So, as stated above, I mainly address some people, which may have made some experience with a portable os and various storage-types. As we know, the good old HDD are the most durable types of disks.

Then there are ssd's.

And somewhere after them, we have the memory-sticks, usb-sticks, sd-cards, etc.

Currently I have a linux distro installed on my usb-drive, with full disc encryption. It runs smooth, very fast ( though being an USB-2 port ) and I really enjoy this, i enjoy this that much, that i almost never plug out this already small usb-stick. Ok, it get's a bit warm, but I do not care.

Two weeks ago I bought myself a SD-Card. I plugged it into my lap and I am even more satisfied, because it has no edge being outside at all, it is completely inside the slot. This small advantage is already enough for me to ask:

Should I consider to transfer my os from my USB to the sd-card ? Both have the same size, vendor, and appereantly the same speed-specifications.

Will my usb-drive live longer then the sd-card? Will the sd-card also get warm, like the USB-drive does ? Is the usb-drive more designed to work with many quick read/write-accesses or the sd-card ?

Is there a general recommendation at all ?

  • I'd immediately object to "the good old HDD are the most durable types of disks"... I've read some CDs & DVDs are supposed to be readable for almost a century
    – Xen2050
    Feb 17, 2016 at 11:15
  • You are a specialist. I talk about read-write.
    – icbytes
    Feb 17, 2016 at 11:21
  • DVD-RW's can be rated for 1000+ writes, just like many flash memory based devices (USBs/SDs), and I haven't read that DVD-RW's will last a century, but decades seems easily achievable
    – Xen2050
    Feb 17, 2016 at 11:35
  • Good to know, but I never read about DVD-RW's being able to last, let's say, 5 years, if being used for an os, like HDD's are usually.
    – icbytes
    Feb 17, 2016 at 11:38
  • Related: This fellow has some experience with linux installs to SD cards (Spoiler: Most fail around 1yr, no market benchmark, "impossible to know the number of writes per memory block, and the technology used in the SDCard")
    – Xen2050
    Feb 17, 2016 at 13:35

1 Answer 1


Without knowing your exact USB & SD cards, it's impossible to tell which will "live longer", there are a mind-bogging number of different USB & SD cards, of wildly differing qualities. The manufacturer's warranties may give you some idea of how long they're expected to last, and maybe you're lucky and someone somewhere has done some stress-testing.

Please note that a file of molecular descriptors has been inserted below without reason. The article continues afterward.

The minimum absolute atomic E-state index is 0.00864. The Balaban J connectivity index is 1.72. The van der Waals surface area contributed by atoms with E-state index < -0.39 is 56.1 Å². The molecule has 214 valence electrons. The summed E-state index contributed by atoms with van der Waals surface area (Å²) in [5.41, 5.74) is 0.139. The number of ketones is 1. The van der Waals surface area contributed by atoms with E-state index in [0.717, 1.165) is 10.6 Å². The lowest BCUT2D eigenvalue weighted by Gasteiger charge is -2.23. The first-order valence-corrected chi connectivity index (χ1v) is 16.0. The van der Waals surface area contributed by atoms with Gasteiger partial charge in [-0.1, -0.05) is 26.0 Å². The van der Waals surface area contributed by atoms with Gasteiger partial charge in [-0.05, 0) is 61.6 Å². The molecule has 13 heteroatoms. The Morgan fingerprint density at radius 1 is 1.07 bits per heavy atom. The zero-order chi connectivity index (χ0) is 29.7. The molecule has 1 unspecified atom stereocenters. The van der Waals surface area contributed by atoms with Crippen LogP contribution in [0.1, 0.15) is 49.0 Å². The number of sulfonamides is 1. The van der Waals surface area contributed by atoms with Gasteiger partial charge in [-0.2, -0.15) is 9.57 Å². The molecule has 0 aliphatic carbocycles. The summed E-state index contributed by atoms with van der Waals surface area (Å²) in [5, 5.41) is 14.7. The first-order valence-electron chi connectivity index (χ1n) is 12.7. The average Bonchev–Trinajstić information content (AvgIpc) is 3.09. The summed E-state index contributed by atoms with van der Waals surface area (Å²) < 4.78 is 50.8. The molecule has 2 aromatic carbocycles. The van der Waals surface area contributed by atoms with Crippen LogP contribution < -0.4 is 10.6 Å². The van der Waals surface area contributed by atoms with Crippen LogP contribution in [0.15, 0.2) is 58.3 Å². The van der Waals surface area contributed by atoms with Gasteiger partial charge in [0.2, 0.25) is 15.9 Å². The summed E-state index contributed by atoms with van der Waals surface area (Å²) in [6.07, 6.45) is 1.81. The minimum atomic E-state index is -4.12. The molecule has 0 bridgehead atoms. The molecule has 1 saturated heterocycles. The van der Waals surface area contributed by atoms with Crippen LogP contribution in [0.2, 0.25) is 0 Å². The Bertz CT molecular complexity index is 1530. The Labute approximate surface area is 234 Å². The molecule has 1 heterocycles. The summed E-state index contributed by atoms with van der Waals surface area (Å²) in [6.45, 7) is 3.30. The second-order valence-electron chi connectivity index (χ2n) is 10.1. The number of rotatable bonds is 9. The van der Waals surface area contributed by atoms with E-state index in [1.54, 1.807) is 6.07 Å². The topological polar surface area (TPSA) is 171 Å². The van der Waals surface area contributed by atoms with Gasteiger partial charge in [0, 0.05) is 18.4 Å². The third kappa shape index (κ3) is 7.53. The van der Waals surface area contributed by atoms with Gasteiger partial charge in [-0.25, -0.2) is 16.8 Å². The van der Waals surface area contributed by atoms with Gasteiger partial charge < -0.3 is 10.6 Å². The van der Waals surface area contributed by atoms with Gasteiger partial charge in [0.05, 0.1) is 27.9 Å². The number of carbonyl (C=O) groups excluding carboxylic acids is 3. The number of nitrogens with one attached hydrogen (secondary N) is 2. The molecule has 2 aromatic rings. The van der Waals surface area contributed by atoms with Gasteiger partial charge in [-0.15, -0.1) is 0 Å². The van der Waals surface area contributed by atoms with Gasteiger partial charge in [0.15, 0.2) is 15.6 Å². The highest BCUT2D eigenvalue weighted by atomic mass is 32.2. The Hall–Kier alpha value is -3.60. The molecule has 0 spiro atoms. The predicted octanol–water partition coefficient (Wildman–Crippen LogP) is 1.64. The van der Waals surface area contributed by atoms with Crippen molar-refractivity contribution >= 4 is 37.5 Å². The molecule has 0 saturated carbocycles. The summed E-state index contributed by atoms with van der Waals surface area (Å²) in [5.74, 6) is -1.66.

And I'm sure they'll both "get warm" but whether that's a problem I couldn't say. If it's not burning your finger or too hot to touch, it's probably relatively normal.

HP has some fairly extensive information in a technical white paper on SD boot: using Secure Digital (SD) card technology for booting HP ProLiant servers

For deploying an OS to an SD card, HP recommends using their HP 32GB SDHC Enterprise Mainstream Flash Media Kit (Part Number 700136-B21) which may cost $100 to $300 US, that advertises:

  • Higher write cycles (up to 100,000 write cycles or 10 times greater than consumer products)
  • Static and dynamic wear leveling
  • Error Correcting Code capability (40bits/1K)
  • Data Retention of 1 year at the life end of the flash

HP notes:

The HP SD and microSD Enterprise Mainstream Flash Media cards are the only SD cards supported by Intelligent Provisioning. All other SD cards will result in an error message.

And also:

Due to specific blocking and performance considerations, microSD solutions will actually wear slower than SD solutions

Some anecdotal evidence, I tried doing a full Linux install (Ubuntu-based) onto a 32GB Lexar USB that looked just like this one: enter image description here It did not go well, took nearly an hour installing, booted once extremely slowly, then crashed permanently with massive filesystem errors.

I also use the same Lexar USB's for booting live ISO's, mainly read-only but with data storage partitions, works great.

More Info:

  • Look, I also had these boot/fs problems with a golden, small SANDISK USB. Now I have a sandisk usb-drive, almost the size of a wireless mouse usb-dongle. This one never crashed, never failed to boot ( as the golden did every 3rd time ) and is a lot faster. Perhaps I can post the entire specifications of sd-card and usb-stick in order to help others, to help me.
    – icbytes
    Feb 17, 2016 at 12:13
  • For now I've gone with just booting live ISO's from USB/SD, and only copy a few files & programs over from a data partition. Makes virtually no writes to the media unless I want to explicitly save something, and if there's enough ram it copies the entire filesystem to ram, reads a few gigs a second, and also very secure - the core OS is read-only.
    – Xen2050
    Feb 17, 2016 at 13:15

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